Trials again delayed in the Alaska Court System over COVID-19 concerns
FAIRBANKS, Alaska (KTVF) - The Alaska Supreme Court has once again issued an order delaying jury trials in the state. According to the order, the level of cases in the state and the lack of widespread COVID-19 vaccines until March makes starting trials “unduly dangerous.”
The order suspends all criminal jury trials until at least March 15, 2021 -- almost a year since the last trials in the state were held. Misdemeanor trials were scheduled to resume in November and felony trials were set to resume in January. The order says the continuation of the suspension will be reviewed near the end of January. The order states that this time is not to be calculated when calculating time for trial under Criminal Rule 45.
The order also suspends all grand jury proceedings until at least February 1, 2021. Grand Jury proceedings had resumed earlier this summer with increased COVID-19 safety measures in place. Civil jury trials have also been suspended until September 7, 2021 per the order.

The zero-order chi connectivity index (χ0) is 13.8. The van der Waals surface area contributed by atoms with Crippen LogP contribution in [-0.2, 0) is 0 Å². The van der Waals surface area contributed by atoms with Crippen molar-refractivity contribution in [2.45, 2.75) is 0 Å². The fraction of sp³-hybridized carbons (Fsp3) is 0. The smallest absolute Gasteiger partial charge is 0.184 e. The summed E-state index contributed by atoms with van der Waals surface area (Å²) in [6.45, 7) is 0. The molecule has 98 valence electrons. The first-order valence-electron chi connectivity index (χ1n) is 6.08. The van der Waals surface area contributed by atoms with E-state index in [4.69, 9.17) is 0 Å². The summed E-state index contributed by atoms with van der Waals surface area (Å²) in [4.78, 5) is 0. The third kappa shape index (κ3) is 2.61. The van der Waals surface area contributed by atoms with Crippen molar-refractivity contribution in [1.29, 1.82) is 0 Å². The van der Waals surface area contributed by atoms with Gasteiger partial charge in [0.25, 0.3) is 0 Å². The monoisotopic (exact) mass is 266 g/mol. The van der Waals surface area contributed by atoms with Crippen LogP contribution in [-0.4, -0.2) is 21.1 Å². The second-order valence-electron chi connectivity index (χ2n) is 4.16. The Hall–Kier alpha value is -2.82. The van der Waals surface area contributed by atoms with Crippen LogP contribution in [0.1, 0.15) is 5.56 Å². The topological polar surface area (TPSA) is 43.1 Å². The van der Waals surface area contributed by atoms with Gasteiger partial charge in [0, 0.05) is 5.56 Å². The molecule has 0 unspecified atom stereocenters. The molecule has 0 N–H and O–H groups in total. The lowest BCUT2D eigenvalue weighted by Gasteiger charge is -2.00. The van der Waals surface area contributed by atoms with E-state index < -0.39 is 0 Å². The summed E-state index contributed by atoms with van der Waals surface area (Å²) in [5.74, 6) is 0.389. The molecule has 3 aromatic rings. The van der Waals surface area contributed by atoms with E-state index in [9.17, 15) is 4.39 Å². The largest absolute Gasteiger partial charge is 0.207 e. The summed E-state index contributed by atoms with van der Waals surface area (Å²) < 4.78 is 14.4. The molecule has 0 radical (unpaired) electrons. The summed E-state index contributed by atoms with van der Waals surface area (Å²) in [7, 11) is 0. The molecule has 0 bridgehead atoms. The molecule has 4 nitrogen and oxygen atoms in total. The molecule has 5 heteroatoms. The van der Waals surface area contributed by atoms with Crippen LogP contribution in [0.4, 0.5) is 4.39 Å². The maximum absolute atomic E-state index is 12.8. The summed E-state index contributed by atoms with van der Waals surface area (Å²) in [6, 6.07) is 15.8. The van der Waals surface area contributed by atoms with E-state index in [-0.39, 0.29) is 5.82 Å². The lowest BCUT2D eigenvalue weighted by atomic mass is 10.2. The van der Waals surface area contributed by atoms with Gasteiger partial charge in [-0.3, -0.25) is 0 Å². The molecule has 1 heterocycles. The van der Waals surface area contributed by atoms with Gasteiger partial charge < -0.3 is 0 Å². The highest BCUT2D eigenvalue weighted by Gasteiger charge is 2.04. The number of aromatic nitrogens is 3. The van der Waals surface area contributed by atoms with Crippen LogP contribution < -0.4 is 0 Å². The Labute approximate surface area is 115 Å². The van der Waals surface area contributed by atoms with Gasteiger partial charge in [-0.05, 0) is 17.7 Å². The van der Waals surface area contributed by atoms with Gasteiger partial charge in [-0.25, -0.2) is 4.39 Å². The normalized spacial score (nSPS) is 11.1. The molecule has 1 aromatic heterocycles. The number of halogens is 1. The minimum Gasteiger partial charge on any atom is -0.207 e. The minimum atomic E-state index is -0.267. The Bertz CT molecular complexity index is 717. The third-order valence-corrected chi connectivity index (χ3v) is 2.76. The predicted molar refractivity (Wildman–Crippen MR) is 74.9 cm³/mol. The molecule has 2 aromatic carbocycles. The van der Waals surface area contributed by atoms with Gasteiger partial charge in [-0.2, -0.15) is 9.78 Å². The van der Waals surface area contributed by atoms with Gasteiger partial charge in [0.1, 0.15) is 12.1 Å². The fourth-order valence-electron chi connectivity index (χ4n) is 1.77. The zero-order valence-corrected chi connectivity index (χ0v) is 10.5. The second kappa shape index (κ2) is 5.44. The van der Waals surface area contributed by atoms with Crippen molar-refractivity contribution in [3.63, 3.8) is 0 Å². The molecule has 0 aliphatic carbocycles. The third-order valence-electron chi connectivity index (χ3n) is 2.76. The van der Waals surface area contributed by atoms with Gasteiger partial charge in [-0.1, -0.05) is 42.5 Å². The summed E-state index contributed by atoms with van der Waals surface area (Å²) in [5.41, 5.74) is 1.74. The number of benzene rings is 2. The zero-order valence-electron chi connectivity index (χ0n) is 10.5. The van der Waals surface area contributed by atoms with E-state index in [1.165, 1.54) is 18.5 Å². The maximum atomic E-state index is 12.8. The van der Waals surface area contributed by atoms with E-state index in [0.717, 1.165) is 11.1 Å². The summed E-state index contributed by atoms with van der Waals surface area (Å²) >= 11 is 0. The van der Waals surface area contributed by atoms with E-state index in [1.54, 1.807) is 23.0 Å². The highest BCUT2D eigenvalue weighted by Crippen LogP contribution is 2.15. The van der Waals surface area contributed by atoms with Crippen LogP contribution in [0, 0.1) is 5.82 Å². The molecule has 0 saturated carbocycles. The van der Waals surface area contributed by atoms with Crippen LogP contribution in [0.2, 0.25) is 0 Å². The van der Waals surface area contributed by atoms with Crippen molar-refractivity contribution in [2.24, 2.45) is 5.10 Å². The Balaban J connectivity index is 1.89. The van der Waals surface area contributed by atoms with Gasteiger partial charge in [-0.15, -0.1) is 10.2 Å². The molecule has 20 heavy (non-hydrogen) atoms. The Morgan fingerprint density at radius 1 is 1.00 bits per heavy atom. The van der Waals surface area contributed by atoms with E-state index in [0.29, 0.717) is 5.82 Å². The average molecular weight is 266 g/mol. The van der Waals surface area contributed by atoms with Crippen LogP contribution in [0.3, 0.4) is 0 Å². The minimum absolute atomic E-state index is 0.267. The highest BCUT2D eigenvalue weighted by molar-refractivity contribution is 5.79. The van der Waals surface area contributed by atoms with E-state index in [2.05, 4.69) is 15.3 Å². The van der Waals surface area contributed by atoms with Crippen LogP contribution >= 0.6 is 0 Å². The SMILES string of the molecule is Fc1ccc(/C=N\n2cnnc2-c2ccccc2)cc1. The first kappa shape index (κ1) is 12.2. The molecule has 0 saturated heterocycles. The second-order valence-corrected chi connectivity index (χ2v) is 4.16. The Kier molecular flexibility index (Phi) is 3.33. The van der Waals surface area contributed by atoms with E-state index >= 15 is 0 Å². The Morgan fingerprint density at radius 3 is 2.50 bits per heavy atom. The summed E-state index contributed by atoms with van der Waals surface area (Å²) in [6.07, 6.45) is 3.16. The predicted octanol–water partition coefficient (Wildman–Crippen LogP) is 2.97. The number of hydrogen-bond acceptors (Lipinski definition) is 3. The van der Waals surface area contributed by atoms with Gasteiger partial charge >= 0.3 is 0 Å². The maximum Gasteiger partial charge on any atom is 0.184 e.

Multiple defense attorneys have expressed concerns over the continued trial delays worrying that it could violate constitutional rights to a speedy trial. Chief Justice Joel Bolger previously told us in an interview that he would never issue an order that he felt violated someone’s constitutional rights.
The order did say that a judge may allow an in-person jury in exceptional circumstances. It also stated that a judge may approve a request for a jury trial to be conducted over videoconference if both parties agree.
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